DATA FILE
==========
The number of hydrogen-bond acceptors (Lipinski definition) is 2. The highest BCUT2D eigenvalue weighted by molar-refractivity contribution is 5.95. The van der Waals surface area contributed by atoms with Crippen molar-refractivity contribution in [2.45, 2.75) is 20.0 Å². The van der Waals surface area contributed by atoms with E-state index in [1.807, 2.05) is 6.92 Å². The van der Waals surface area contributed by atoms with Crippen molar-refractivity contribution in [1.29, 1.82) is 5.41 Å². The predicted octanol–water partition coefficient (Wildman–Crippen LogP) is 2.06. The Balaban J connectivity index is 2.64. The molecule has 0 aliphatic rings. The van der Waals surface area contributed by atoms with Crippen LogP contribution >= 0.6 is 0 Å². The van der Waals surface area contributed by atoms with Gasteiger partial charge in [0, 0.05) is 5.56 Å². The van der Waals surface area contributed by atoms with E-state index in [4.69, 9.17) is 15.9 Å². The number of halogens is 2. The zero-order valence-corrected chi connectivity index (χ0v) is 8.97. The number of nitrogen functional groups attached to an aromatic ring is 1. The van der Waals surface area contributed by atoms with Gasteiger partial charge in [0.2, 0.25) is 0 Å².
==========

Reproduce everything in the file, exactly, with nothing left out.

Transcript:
The number of hydrogen-bond acceptors (Lipinski definition) is 2. The highest BCUT2D eigenvalue weighted by molar-refractivity contribution is 5.95. The van der Waals surface area contributed by atoms with Crippen molar-refractivity contribution in [2.45, 2.75) is 20.0 Å². The van der Waals surface area contributed by atoms with E-state index in [1.807, 2.05) is 6.92 Å². The van der Waals surface area contributed by atoms with Crippen molar-refractivity contribution in [1.29, 1.82) is 5.41 Å². The predicted octanol–water partition coefficient (Wildman–Crippen LogP) is 2.06. The Balaban J connectivity index is 2.64. The molecule has 0 aliphatic rings. The van der Waals surface area contributed by atoms with Crippen LogP contribution >= 0.6 is 0 Å². The van der Waals surface area contributed by atoms with Gasteiger partial charge in [0, 0.05) is 5.56 Å². The van der Waals surface area contributed by atoms with E-state index in [4.69, 9.17) is 15.9 Å². The number of halogens is 2. The zero-order valence-corrected chi connectivity index (χ0v) is 8.97. The number of nitrogen functional groups attached to an aromatic ring is 1. The van der Waals surface area contributed by atoms with Gasteiger partial charge in [0.2, 0.25) is 0 Å².